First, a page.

Book 4: Equity for all people

​Costanza-Chock, S. (2020). Design justice: community-led practices to build the worlds we need. The MIT Press.

This is a marvelous book, describing how we completely ignore a large number of people, not out of biases, but out of ignorance. It isn’t just the power and mindset of the establishment, often identified as the privileged white males The book, for me, was an eye-opener about all the ways that discrimination occurs. More than you might imagine, even if you think you are already tuned to many of the ailments. In other words, however bad you think it is, this book will show you it is worse. But what I really liked about the book is that it has a positive attitude. Its goal is not to show all the things that are wrong but rather to show what we should be doing to correct the wrongs.

After I discovered this book I talked with Sasha (the author). The best way to describe its impact upon me is to show you what I wrote about it in a draft chapter of my book. Sasha co-founded the “Design Justice Network.” She used to be at the MIT Media Lab, but she has now co-founded and is Director of R&D, The Algorithmic Justice League. Here is what I wrote:

I plead guilty. Let me explain.

Those of us born in western countries (anyplace in the world) take for granted many aspects of life without much thought because it all seems so perfectly obvious and natural, that to consider that there might be different ways of life and different beliefs defies all sensibility. Probably the easiest way to illustrate this is by quoting a rather damning indictment of my own work, an indictment that I agree with (and is what I was referring to when I opened this section with my guilty plea).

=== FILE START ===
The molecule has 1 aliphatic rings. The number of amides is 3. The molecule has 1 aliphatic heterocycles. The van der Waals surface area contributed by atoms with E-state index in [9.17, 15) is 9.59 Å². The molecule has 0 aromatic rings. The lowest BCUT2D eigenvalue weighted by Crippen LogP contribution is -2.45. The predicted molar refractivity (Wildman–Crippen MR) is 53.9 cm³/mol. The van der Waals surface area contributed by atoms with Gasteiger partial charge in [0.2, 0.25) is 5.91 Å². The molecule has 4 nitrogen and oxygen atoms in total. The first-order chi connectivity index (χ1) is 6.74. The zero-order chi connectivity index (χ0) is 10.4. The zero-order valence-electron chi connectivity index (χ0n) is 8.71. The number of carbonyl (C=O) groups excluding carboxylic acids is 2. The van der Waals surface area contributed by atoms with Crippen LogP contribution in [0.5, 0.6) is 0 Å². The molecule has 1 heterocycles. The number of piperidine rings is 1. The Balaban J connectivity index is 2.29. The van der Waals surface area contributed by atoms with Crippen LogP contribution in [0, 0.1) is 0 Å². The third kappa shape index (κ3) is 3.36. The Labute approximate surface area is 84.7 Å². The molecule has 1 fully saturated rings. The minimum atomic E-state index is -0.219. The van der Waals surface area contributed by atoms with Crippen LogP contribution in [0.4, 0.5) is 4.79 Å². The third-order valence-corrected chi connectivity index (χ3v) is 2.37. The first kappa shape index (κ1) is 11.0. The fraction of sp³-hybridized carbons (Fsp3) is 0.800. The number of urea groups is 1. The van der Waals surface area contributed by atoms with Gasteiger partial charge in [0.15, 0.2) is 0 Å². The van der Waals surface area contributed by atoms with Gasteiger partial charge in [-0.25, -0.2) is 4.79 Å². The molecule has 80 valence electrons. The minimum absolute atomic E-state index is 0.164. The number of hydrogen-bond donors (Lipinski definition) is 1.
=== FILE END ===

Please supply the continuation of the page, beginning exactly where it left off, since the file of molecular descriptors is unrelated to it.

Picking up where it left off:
The Design of Everyday Things is a canonical design text. It’s full of useful insights and compelling examples. However, it almost entirely ignores race, class, gender, disability, and other axes of inequality. Norman very briefly states that capitalism has shaped the design of objects but says it in passing and never relates it to the key concepts of the book. Race and racism appear nowhere. He uses the term women only once … Gay, lesbian, transgender: none of these terms appear. Disability is barely discussed … He thus firmly subscribes to the individual/medical model of disability that locates disability in “defective” bodies and as a “problem” to be solved, rather than the social/relational model (that recognizes how society actively disables people with physical or psychological differences, functional limitations, or impairments through unnecessary exclusion, rather than taking action to meet their access needs, let alone the disability justice model, created by Disabled B/I/PoC (Black/Indigenous/People of Color) as they fight to dismantle able-bodied supremacy as a key axis of power within the matrix of domination.

In other words, the book is a compendium of designed objects that are difficult to use that provides key principles for better design, but it almost entirely ignores questions of how race, class, gender, disability, and other aspects of the matrix of domination shape and constrain access. Excerpts from “Design Justice” (Costanza-Chock, 2020, pp. 36-37)

The original text was 360 words: I reduced it by 1/3 to 221 words.